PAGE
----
Despite a reduction in the number of large terror attacks in the United States, the market for terror (re)insurance is maturing and the peril is changing. Instead of targeting property, more frequent “soft” human attacks are becoming commonplace, increasing the threat of incidents occurring in or near public spaces and workplaces. Adding to the complexity is the current uncertainty around the U.S. terrorism risk backstop, known as the Terrorism Risk Insurance Program Reauthorization Act (TRIPRA), which is up for renewal on December 31, 2020. TRIPRA became law in November 2002, and has since been extended in 2005, 2007 and 2015. The law continues to provide an essential backstop protection to carriers, and it remains crucial to the continued stability of the terrorism insurance market, according to Emil Metropoulos, Terrorism Center of Excellence Practice Leader, Guy Carpenter.
Today’s scenario differs from that of the 2015 renewal because acts of terrorism have gravitated from catastrophic events causing enormous property damage to smaller, more localized human casualty-oriented events that involve attacks by lone wolves and smaller groups who use easily accessible weapons such as cars or assault rifles.
During the last TRIPRA renewal, there was a small pocket of resistance from lawmakers as the benefits were debated, which caused nearly a two-week delay in the TRIPRA renewal being put into action. Policies were written for shorter terms of less than a year, large accounts moved among various carriers, and carriers started requesting reinsurance contracts over multiple years.
“While the outcome of the 2021 TRIPRA reauthorization cannot be predicted, the lessons learned from the lag in the 2015 renewal decision were so impactful to the insurance industry and businesses in general that we do not anticipate that any party wants to replay the sequence of events that transpired,” says Metropoulos. “Although we assume less debate and resistance to a 2021 reauthorization relative to that of the prior reauthorization, changes to TRIPRA at a minimum should be expected and contingencies planned for.”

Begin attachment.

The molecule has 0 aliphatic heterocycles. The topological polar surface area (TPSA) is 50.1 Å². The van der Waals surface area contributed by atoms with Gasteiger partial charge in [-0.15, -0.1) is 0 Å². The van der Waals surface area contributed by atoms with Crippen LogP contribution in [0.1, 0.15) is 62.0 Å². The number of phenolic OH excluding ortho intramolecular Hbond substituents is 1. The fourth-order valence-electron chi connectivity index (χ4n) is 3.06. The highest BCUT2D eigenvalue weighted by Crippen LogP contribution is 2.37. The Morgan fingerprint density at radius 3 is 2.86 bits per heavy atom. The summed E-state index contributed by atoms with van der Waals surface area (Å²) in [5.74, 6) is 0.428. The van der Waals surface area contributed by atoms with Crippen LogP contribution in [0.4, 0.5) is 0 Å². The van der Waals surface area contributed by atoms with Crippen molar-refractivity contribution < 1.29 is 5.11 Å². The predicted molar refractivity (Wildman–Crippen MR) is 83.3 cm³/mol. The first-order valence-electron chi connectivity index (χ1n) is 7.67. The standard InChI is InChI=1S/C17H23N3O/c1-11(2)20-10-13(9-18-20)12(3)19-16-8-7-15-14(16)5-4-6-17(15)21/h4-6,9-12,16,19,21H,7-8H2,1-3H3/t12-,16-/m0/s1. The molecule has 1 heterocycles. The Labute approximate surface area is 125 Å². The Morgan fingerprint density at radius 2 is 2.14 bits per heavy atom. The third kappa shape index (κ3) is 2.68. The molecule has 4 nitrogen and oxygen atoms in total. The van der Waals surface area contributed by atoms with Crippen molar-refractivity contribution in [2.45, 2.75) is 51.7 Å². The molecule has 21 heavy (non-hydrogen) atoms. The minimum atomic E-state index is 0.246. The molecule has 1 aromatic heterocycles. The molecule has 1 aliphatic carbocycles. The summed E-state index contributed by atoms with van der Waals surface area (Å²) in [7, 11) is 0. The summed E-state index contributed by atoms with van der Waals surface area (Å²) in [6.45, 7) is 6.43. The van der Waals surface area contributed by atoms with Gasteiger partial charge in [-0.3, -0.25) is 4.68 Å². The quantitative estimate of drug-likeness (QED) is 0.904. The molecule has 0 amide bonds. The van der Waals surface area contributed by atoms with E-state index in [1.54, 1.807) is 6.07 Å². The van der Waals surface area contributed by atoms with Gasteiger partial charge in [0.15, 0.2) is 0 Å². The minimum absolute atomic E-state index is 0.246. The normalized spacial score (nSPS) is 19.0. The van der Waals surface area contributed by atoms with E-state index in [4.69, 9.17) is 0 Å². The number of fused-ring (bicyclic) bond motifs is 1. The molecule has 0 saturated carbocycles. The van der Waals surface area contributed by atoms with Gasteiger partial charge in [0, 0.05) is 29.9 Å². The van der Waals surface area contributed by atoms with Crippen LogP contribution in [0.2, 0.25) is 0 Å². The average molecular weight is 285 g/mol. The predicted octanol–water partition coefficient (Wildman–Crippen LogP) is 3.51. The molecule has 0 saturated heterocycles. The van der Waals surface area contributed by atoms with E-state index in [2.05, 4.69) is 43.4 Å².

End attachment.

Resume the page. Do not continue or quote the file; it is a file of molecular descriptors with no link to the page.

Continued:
Metropoulos continues: “All carriers need to create mitigation strategies that include identifying where they are vulnerable and making sure they can non-renew and reduce exposures if needed as well as securing additional reinsurance protection all within a short time frame. Identifying these risks requires carriers to model data correctly to assess risk and prepare appropriately. Highly sophisticated terrorism modeling has evolved to consider the complexities of smaller, human-focused terrorism events. Guy Carpenter’s Sunstone™ modeling capability, for example, can rigorously contemplate a global terrorism target database with over 600,000 U.S. locations probabilistically, as well as drill down deterministically for select cities using the latest Computational Fluid Dynamics 3-D modeling technology and imagery.”
If it appears that the terrorism backstop will not be in place beyond 2021, large and medium insurers may need to begin to issue short-term policies and/or provisional notices of cancellation in upcoming renewals for policies that would be in effect after December 31, 2020. In addition, they may need to consider increased rates or further restrict deployed capacity as they reassess their exposure to terrorism.
“For smaller carriers, if TRIPRA expires or is renewed with significant cedent net retention increases, terrorism-exposed insurers with less than USD 500 million in surplus and exposure to terrorism losses may need to purchase additional private reinsurance to help protect capital and satisfy rating agencies and regulators,” Metropoulos adds.
No matter the outcome of the TRIPRA renewal, it is certain that rating agencies will continue to emphasize terrorism stress tests and assess ratings against specified criteria, including scenarios where the industry trigger falls short and there is no TRIPRA backstop protection.
“Ultimately, uncertainty about TRIPRA’s renewal may impact the nature and availability of (re)insurance coverage. Reinsurance protection can assist insurers in countering some of the potential effects of non-renewal or alteration of the program,” Metropoulos explains. “Guy Carpenter helps clients by creating tailored reinsurance covers that match insurers’ capital and risk levels for maximum efficiency. Exposed carriers with notable reliance on the backstop should be increasing the accuracy of their data and their modeling output. Guy Carpenter can provide clients with guidance in proactively addressing their plans for terrorism exposure identification and mitigation, facilitating a more effective dialogue with rating agencies.”